Servers and bartenders are in a difficult position, he said, unaccustomed to enforcing mask-wearing on crowds that may be either stubborn or intoxicated.
“Some people are just drunk and they don’t want to follow the rules," Rather said.
Enforcement is just one of several tools states and localities should use to fight the virus — and it should be used as a last resort — said Dr. Joshua Sharfstein, vice dean for public health practice at Johns Hopkins University and former head of the state and city health departments. Governments should be focusing on education efforts and on providing financial aid to the most heavily impacted businesses, he said, so that they can approach COVID-19 with extra caution and still stay afloat.
“The goal is really not to need to do enforcement,” he said. “The goal is to have people understand the purpose and follow the rules.”
It makes sense, he said, that city inspectors said they visited Banditos and The Charles on Saturday night and flagged the violations, but didn’t actually shut down either establishment until Sunday, when they say they returned and noticed the same issues with social distancing and mask-wearing.
“The idea of giving people warning, a chance to fix things, is a good one,” Sharfstein said.
Stephan Fogleman, a lawyer who recently represented several cited establishments before the liquor board, said the officials' gentle approach has been helpful for his clients.
“It was a godsend that the liquor board was, in my opinion, one of the first agencies in the city to publicly acknowledge what a horrible, terrible year 2020 has shaped up to be for the very people that they regulate,” said Fogleman, who is also a former chairman of the board.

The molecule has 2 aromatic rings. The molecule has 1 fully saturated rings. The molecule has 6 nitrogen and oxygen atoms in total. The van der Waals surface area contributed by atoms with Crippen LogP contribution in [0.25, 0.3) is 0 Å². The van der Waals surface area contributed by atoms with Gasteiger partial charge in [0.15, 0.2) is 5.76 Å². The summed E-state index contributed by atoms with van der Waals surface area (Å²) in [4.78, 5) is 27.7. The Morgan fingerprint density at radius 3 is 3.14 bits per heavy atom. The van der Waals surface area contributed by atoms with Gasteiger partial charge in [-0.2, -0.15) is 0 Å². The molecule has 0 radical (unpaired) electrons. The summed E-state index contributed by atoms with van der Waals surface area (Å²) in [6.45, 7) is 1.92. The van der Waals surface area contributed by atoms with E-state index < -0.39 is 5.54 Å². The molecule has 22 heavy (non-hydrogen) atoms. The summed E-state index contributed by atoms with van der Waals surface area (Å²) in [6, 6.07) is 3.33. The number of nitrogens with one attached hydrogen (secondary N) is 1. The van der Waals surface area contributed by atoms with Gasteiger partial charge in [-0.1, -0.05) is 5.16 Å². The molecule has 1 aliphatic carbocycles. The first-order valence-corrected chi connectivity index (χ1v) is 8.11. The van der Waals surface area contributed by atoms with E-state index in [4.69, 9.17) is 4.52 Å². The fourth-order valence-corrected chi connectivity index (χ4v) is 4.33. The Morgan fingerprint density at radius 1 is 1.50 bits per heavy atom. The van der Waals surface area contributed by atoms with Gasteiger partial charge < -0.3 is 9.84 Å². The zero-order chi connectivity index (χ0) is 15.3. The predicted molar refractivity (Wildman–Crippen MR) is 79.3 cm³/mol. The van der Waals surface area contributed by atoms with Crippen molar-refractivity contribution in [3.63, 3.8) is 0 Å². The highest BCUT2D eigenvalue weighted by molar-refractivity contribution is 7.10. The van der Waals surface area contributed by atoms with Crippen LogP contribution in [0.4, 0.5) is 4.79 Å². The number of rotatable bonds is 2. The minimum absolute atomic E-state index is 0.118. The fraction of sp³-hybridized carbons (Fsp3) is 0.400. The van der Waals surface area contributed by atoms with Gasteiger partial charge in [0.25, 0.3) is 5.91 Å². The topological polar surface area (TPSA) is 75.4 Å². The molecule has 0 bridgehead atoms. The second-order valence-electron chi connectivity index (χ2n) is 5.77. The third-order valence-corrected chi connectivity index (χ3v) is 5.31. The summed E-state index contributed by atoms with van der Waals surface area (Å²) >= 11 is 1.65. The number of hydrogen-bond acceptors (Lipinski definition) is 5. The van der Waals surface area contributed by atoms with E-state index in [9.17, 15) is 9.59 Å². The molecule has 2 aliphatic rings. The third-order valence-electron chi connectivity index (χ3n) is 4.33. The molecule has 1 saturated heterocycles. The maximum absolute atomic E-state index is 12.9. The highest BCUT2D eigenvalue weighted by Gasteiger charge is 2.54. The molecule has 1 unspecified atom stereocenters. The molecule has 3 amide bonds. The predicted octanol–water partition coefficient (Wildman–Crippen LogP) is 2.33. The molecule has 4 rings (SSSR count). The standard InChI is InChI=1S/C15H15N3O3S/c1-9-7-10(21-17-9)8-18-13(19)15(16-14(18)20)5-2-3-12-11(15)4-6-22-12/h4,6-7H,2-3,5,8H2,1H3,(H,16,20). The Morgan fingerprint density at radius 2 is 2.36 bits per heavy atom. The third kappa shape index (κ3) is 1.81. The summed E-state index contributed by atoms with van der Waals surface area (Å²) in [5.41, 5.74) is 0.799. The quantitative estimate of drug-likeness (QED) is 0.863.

But among locals, concerns have mounted that more bustling bars in Federal Hill and other parts of the city haven’t been cited by the liquor board or shut down by the health department.
When 24-year-old Brandon Carroll, a Canton resident, drove through Federal Hill on the evening of Oct. 30 on his way to pick up some pizza, he was astounded by the crowds huddled outside bars on South Charles Street.
“You would think that there’s no virus,” Carroll said.
But officials can’t camp out in front of problematic bars 24/7, Fogleman said. Often, they go where 311 complaints from residents lead them.
“The squeaky wheel has always gotten the grease — in this city and every other community,” Fogleman said. “It’s not always fair. And sometimes it’s one person with an axe to grind. But when the complaints continue to pile up, there is a natural tendency for our government to want to fix what is perceived as a problem."
Pete Prevas, a lawyer representing both The Charles and Banditos, said his clients feel that system is unfair.
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Inspectors “only react to complaints,” Prevas said. “So if you have a disgruntled neighbor or competitor, you’re getting inspected, and somebody that’s running Fort Lauderdale spring break is getting off scot-free.”
Prevas acknowledged the bars' struggles with unmasked customers and social distancing requirements, saying they’ve grappled with retraining customers who are inclined to walk up to the bar and order their drinks.
“It’s not that we did nothing wrong," he said. “We have no animus. We take the COVID requirements very seriously. The frustrating part with both of these locations is that we found out that inspections are only complaint driven.”
The Charles was the subject of complaints on Oct. 4, 10 and 12 and Banditos received a complaint Sept. 23, said Adam Abadir, spokesman for the health department, in a statement.
Late-night inspections are conducted by the city’s Social Club Task Force, which includes representatives from the fire department, police department, housing department and health department. Those inspections take place every weekend, and citizen complaints factor into which establishments are inspected, Abadir said.
Fogleman said that to a certain degree, businesses police themselves — or rather, their customers do — through social media. Few businesses want to be branded as playing fast and loose with coronavirus regulations.
“That’s a horrible badge of shame,” Fogleman said. “And they don’t want that. In the age of cancel culture, somebody who’s accused of not caring about COVID-19, by extension, is accused of not caring about their customers, or the general public at all.”